(Continued from Part 3. This concludes the article.)
Rain Gauge – Once you fall in love with those metric grams, go ahead and toss that $1.95 plastic rain gauge which has an error factor of +/- 92%, and switch to a five-gallon bucket so you can weigh the precipitation instead. Use your Sharpie to write the grams-to-inches conversion number right on the bucket so you can record rainfall in hundredths of inches such as 1.89”. This rainfall info will help you to more accurately calculate how much you receive each month, which months are the dry months, and how large of a rain-catchment system you’ll need after that EMP blasts us back to 1753 and the grid goes down forever. And that teeny-weenie little 2032 disc battery the scale uses which you have to tilt just right in the light after retrieving your reading glasses so you can read the number? Use your Sharpie to write “2032” right on the little battery door so a guy with stage 3 cataracts can read it by moonlight from ten paces.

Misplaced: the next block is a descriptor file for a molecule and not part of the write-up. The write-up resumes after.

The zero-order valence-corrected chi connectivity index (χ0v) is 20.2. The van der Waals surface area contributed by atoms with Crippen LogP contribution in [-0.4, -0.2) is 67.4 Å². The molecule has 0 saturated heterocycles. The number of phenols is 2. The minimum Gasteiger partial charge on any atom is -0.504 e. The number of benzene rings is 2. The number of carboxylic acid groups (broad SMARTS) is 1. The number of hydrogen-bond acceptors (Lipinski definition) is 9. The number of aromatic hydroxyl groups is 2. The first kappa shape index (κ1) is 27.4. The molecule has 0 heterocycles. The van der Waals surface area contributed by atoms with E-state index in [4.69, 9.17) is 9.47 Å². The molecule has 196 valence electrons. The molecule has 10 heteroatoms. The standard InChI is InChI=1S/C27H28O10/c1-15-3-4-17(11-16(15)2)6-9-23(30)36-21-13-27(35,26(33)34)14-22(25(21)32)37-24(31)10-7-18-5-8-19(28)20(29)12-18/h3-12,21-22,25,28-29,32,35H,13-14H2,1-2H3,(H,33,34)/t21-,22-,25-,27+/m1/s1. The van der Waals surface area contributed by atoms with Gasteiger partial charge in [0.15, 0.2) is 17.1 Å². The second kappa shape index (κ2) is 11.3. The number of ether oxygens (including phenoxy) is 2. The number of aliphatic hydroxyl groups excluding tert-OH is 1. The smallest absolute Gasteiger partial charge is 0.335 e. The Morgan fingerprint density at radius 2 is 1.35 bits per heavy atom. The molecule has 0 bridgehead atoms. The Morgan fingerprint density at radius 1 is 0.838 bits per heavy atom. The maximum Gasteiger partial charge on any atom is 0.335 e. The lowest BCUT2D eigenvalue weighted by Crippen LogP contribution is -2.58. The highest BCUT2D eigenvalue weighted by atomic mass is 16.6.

Mason Jar Lids – Since frugal preppers are already reusing their mason jar lids and the spendthrifts will be reusing them after the Crunch which should occur sometime during the Harris administration, continue to write on your lids with a Sharpie but in a different way than you’re doing now. We can tell by the visual aspects that this is tomato sauce and those are potatoes so there’s really no need to write that all out. When you write “St. Funogas Totally Awesome Blackberry Jam” on each lid, your friends and family are going to want to know who the heck St. Funogas is, and secondly, it’s going to be a real pain to get all that off when you reuse the lid on your Totally Fantabulous Green Tomato/Apple Chutney. When it’s obvious what the contents are, I use a small coded letter beneath the brand name of the lid to help conceal it. The letters are A-J and represent the year that product was canned. A = 1 (2021), B = 2, etc. and J = 0. This not only makes it easier to know the age of the contents, but if you leave it in place when you write the next year’s letter, you’ll know how many times the lid has been used which will give you certain bragging rights at your local post-TEOTWAWKI Canning Club meetings.